“What do you mean our registration ended in March?” My significant other was on the phone with an insurance agent. The agent, “NicNic” has just informed my wife that our Ford Ranger’s registration had already expired last March.
The Questioning American
I disagreed. My paperwork from the LTO, Land Transportation Office, appeared to indicate otherwise.
However, the insurance representative, recommended by a British expat, advised my wife that her assessment was based on the last number of our license plate number.
“NicNic” informed my spouse that since our license plate number ended in the number “five,” our registration had already expired.
Again, I disagreed. It was my understanding that the initial registration period for our Ford Ranger, purchased new, was valid for three years.
My Filipina wife, God bless her, rarely questions any authority. However, first of all, her husband, the crusty old expat, is an American. I question most everything and rarely take what any so-called expert has to say at face value.
In contrast to the above statement, however, I seldom question what my wife says. At least not to her face.
You married guys know what I’m talking about.
Therefore, while I had my doubts about the insurance expert, I decided we could meet with the lady the next morning. After all, we did require someone to handle the emissions testing and any subsequent paperwork that might be needed with LTO.
The dreaded “in a little while” axiom
After following the directions to the insurance rep’s home, we parked near the emissions center alluded to in the agent’s text message. The go-between’s hacienda was supposedly conveniently located near the testing facility.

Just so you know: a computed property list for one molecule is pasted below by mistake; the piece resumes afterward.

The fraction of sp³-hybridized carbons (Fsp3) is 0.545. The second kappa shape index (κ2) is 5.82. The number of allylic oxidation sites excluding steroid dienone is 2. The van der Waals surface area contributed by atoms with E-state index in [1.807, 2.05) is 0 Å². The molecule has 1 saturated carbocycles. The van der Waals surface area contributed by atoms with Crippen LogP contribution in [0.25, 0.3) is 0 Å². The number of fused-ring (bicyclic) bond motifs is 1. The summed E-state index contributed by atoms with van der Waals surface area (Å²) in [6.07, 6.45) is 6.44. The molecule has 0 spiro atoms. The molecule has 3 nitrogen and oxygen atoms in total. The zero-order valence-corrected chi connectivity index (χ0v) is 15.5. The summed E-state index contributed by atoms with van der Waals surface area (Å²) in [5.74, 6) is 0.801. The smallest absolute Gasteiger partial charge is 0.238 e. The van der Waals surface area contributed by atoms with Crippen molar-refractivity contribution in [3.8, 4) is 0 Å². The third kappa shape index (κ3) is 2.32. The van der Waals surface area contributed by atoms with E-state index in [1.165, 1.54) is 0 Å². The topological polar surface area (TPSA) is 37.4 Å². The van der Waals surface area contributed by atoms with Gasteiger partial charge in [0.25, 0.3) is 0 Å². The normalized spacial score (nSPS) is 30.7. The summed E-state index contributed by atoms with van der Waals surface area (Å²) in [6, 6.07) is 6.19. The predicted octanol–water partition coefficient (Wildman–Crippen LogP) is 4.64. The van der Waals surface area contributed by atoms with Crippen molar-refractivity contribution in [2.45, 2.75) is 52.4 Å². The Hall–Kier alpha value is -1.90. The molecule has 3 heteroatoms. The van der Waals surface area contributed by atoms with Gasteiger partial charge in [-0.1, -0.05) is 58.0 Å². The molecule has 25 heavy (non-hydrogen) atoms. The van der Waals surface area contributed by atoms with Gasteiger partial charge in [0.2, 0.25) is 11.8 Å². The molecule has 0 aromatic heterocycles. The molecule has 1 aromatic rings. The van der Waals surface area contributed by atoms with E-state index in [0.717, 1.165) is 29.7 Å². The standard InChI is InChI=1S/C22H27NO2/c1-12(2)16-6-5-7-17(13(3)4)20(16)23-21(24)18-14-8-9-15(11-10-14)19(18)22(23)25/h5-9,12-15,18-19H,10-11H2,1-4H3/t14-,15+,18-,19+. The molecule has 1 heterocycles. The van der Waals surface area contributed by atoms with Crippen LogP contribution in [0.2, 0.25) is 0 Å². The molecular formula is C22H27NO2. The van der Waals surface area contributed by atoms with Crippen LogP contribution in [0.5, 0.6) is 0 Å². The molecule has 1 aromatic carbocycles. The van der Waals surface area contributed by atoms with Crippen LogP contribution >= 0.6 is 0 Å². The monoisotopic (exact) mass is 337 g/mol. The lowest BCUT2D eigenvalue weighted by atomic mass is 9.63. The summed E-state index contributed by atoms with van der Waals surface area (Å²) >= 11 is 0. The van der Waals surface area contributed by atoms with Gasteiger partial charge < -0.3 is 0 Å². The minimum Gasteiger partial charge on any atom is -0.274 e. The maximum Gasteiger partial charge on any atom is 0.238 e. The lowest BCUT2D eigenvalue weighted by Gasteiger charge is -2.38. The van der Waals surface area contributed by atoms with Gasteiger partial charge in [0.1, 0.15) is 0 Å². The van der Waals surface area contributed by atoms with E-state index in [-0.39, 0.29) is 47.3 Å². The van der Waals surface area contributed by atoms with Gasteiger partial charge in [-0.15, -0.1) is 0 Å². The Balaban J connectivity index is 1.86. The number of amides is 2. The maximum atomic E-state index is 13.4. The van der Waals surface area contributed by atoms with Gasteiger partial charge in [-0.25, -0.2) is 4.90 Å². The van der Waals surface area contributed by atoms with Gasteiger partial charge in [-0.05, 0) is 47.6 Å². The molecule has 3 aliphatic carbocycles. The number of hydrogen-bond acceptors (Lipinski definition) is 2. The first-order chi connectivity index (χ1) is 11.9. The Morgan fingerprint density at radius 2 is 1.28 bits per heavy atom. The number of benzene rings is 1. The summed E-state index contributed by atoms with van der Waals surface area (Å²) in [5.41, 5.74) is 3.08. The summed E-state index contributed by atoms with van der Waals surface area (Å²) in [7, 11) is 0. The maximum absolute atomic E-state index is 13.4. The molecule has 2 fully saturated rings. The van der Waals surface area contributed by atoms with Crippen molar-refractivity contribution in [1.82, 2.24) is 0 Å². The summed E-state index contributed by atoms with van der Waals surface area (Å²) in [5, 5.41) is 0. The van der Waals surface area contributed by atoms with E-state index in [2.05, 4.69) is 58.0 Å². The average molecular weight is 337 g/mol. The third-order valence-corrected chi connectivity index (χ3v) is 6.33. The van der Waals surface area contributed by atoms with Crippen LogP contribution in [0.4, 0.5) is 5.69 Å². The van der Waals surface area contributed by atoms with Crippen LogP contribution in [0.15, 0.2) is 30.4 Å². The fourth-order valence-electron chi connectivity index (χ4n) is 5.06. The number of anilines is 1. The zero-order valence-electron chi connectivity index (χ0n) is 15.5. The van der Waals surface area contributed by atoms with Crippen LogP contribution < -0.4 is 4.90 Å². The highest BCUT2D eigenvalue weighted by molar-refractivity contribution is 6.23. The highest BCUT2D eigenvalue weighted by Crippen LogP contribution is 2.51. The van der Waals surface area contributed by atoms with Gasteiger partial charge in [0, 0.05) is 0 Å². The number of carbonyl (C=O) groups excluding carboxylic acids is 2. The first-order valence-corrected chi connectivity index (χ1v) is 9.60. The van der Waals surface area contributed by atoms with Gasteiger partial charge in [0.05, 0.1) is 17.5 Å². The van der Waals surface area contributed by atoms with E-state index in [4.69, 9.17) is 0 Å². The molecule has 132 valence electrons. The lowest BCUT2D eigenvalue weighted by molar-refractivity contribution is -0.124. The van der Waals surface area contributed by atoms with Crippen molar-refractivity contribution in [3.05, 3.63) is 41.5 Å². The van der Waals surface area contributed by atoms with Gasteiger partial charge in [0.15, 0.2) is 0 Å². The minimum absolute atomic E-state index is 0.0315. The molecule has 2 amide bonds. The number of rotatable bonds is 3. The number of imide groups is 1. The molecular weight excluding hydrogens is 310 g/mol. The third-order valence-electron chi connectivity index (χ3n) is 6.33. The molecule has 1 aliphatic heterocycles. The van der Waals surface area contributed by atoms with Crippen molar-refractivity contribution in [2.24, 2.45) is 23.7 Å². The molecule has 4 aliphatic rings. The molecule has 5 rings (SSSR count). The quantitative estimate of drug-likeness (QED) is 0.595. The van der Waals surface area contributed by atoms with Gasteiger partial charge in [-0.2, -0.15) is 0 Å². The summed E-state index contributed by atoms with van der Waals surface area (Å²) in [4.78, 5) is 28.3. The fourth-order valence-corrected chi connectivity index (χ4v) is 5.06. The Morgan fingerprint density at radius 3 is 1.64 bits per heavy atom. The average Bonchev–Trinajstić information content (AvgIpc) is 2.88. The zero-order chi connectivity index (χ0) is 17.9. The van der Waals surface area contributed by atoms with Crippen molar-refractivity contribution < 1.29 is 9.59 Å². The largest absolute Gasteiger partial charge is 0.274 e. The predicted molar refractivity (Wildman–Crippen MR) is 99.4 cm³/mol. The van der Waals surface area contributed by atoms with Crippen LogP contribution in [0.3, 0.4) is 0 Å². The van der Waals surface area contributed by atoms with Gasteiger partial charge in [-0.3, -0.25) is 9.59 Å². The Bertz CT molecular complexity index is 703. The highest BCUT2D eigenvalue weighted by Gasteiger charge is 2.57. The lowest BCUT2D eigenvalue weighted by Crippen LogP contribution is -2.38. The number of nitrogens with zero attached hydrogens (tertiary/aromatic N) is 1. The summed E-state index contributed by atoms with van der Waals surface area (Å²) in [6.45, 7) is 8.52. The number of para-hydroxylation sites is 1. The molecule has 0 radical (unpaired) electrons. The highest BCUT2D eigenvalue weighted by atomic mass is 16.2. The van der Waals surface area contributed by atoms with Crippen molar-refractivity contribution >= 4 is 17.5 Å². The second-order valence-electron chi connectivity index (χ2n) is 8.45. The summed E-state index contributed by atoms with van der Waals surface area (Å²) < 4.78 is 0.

Described as a “big house” near the emissions joint in her text, we didn’t see anything close by which fit that description. As a result, my spouse sent a text message, of course.
The reply swiftly came: “I will be there in a little while.”
Any one that has spent time in the Philippines knows that the dreaded phrase “in a little while” translates to anywhere from 30 minutes to a few hours (or more.)
However, in a “little while,” only 15 minutes actually, a neatly dressed older Filipina pulled up along the “smoke test” center in a tricycle. If she lived near by, I wondered, why did she need a tricycle?
In the meantime, seven motorcyclists and a van had already parked in front of the facility.
Our Ford Ranger was parked across the road from the structure before anyone else had arrived. This, despite having instructed my wife, the pilot, to park in front of the emissions center when we arrived.
I sat in our Ford Ranger as my better half went to speak with the agent. After looking over our paperwork for a few minutes, my spouse and the agent walked over to the truck.
“Sir, your license is not in the computer yet,” the insurance rep advised me.
“What do you mean? We have had those plates for almost three years now,” I replied.
Philippines Vehicle Registration Ruckus Begins
“But sir, when you purchased your vehicle, a different number was used to process your registration. We will have to cover your license plate and use this old number,” NicNic” explained.
“What are you talking about? I’m not covering this license plate. Use our new plate number for the registration renewal,” I instructed her.
“But sir, that will make it more difficult and you will have to pay a 1,000 peso penalty” the insurance agent explained.
“Why do I have to pay a penalty?” I inquired.
“Because your registration renewal was due last March,” NicNic replied.
“Well, forget it,” I said agitated by this point, “we will just go to LTO and take care of it ourselves.”
That immediately prompted a quick discussion in the local Ilonggo language between “NicNic” and my wife.
“Dear, she will go to Iloilo and take care of this. All we have to do is pay her fare to Iloilo,” my significant other informed me.
(Since the registration was done in the Land Transportation Office in Iloilo City, where we purchased our truck, the initial renewal had to be done there. The insurance agent was only asking for the fare to Iloilo since she would receive a commission if we bought an insurance policy from her.)
“No, we will go to the LTO here in Guimaras and straighten this out ourselves,” I informed my mate.
My asawa spent a minute or two conversing with the insurance agent.
“Let’s go!” exclaimed the crusty old expat.
We took off to our local LTO without even a whiff of a “smoke test.”
To be continued